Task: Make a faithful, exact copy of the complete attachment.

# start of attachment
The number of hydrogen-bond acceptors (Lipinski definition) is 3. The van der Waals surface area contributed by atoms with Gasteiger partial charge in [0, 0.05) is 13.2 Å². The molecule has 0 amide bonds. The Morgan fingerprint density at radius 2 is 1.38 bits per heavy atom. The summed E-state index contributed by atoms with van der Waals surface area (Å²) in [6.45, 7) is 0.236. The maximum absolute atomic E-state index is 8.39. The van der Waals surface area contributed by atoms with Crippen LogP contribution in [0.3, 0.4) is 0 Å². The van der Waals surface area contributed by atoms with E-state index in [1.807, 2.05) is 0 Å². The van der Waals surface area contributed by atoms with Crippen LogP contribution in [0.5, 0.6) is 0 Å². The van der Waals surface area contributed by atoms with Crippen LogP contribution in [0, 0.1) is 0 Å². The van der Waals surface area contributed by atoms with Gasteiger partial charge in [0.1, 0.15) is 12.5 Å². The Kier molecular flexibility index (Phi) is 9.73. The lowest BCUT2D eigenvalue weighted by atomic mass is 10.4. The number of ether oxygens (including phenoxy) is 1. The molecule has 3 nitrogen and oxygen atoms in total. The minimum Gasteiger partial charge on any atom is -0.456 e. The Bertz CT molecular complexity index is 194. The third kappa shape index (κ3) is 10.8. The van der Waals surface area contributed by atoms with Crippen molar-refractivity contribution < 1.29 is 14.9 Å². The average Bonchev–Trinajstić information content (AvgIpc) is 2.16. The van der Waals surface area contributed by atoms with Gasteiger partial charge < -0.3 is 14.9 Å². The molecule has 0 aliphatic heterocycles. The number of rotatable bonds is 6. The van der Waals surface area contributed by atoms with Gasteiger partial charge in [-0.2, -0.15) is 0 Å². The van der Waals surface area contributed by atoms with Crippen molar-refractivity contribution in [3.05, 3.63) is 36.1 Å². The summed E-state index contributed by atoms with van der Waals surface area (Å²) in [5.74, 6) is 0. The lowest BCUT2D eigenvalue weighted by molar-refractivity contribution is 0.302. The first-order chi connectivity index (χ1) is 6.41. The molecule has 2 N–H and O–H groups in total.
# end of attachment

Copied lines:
The number of hydrogen-bond acceptors (Lipinski definition) is 3. The van der Waals surface area contributed by atoms with Gasteiger partial charge in [0, 0.05) is 13.2 Å². The molecule has 0 amide bonds. The Morgan fingerprint density at radius 2 is 1.38 bits per heavy atom. The summed E-state index contributed by atoms with van der Waals surface area (Å²) in [6.45, 7) is 0.236. The maximum absolute atomic E-state index is 8.39. The van der Waals surface area contributed by atoms with Crippen LogP contribution in [0.3, 0.4) is 0 Å². The van der Waals surface area contributed by atoms with E-state index in [1.807, 2.05) is 0 Å². The van der Waals surface area contributed by atoms with Crippen LogP contribution in [0.5, 0.6) is 0 Å². The van der Waals surface area contributed by atoms with Crippen LogP contribution in [0, 0.1) is 0 Å². The van der Waals surface area contributed by atoms with Gasteiger partial charge in [0.1, 0.15) is 12.5 Å². The Kier molecular flexibility index (Phi) is 9.73. The lowest BCUT2D eigenvalue weighted by atomic mass is 10.4. The number of ether oxygens (including phenoxy) is 1. The molecule has 3 nitrogen and oxygen atoms in total. The minimum Gasteiger partial charge on any atom is -0.456 e. The Bertz CT molecular complexity index is 194. The third kappa shape index (κ3) is 10.8. The van der Waals surface area contributed by atoms with Crippen molar-refractivity contribution < 1.29 is 14.9 Å². The average Bonchev–Trinajstić information content (AvgIpc) is 2.16. The van der Waals surface area contributed by atoms with Gasteiger partial charge < -0.3 is 14.9 Å². The molecule has 0 aliphatic heterocycles. The number of rotatable bonds is 6. The van der Waals surface area contributed by atoms with Gasteiger partial charge in [-0.2, -0.15) is 0 Å². The van der Waals surface area contributed by atoms with Crippen molar-refractivity contribution in [3.05, 3.63) is 36.1 Å². The summed E-state index contributed by atoms with van der Waals surface area (Å²) in [5.74, 6) is 0. The lowest BCUT2D eigenvalue weighted by molar-refractivity contribution is 0.302. The first-order chi connectivity index (χ1) is 6.41. The molecule has 2 N–H and O–H groups in total.